October 21, 2010

☫ Muslim in France (Part 1)

Interviews  Muslims in the Mecca of secularism | Part 1
In the right place at the wrong time?

 


Intro Part1 Part2 Part3 Part4Part4



Islam: Timely Scapegoat for Decline of European Secularism?

Adapt to secularism or move back to the Middle East.

Such is the warning often issued by adherents of depriving Muslim women in Europe from education and free movement - ironically the same ones claiming a concern for women's rights in Muslim countries.

Yet Leila begins by raising an issue which drowns the secularist proverb back into the sea of ignorance that it stems from:


A really important point about women wearing niqab in France is that most were not born in a Muslim family. They are, for the major part, French converts.

Her own grandmother, an American convert who wears burqa and has written a book about her discovery of Islam, attests to it. Leila is herself French by birth, and by all means an exemplary citizen. Her only sins might consist on her fondness for Islam and her pride in wearing hijab. But which 'home' is she and those converts supposed to 'move back' to as a punishment for such grave offenses?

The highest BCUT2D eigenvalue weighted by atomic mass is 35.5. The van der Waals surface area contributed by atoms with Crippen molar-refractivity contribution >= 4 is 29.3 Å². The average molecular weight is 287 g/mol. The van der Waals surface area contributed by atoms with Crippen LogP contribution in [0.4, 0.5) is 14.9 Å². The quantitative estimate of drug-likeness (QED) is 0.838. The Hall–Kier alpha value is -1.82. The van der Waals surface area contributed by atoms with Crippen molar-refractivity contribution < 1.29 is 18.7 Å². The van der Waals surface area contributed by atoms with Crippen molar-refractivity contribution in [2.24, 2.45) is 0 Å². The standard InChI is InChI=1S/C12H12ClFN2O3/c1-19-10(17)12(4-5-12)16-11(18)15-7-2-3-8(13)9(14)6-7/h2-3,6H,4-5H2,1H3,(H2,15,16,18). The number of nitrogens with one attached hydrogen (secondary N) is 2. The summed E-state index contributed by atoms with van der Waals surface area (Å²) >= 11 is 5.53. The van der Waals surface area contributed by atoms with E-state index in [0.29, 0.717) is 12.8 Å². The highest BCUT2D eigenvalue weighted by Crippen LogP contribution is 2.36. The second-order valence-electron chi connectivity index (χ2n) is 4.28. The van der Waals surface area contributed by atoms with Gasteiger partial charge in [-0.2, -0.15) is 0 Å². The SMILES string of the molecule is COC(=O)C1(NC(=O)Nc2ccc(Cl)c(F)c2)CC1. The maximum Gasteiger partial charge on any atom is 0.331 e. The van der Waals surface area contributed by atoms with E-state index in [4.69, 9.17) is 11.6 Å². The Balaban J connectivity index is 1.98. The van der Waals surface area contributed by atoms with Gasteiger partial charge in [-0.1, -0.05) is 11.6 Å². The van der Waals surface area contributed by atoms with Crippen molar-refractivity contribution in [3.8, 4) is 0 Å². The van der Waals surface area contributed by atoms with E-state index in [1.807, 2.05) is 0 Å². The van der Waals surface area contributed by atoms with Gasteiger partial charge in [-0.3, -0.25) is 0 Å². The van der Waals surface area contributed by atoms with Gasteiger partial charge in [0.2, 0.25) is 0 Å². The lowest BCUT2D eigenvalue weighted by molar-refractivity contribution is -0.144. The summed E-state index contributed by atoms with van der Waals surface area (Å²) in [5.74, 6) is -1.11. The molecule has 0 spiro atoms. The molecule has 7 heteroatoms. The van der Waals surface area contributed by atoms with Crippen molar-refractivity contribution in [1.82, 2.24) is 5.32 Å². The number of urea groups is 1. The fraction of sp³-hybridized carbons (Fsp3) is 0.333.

Leila combines her studies of Fine Arts in the north of France with illuminating personal views on the status of Muslims in her nation pointing to the need of self-criticism:

We cannot always react like victims. It is the worst of action plans. I think we have to make efforts too. When you see in France people who are spending their time in the streets, the major part of them are Muslims!

Asked whether these behaviors that represent an annoyance to French society are rooted in Islamic precepts, she resorts to a historical chronology that helps put things in perspective: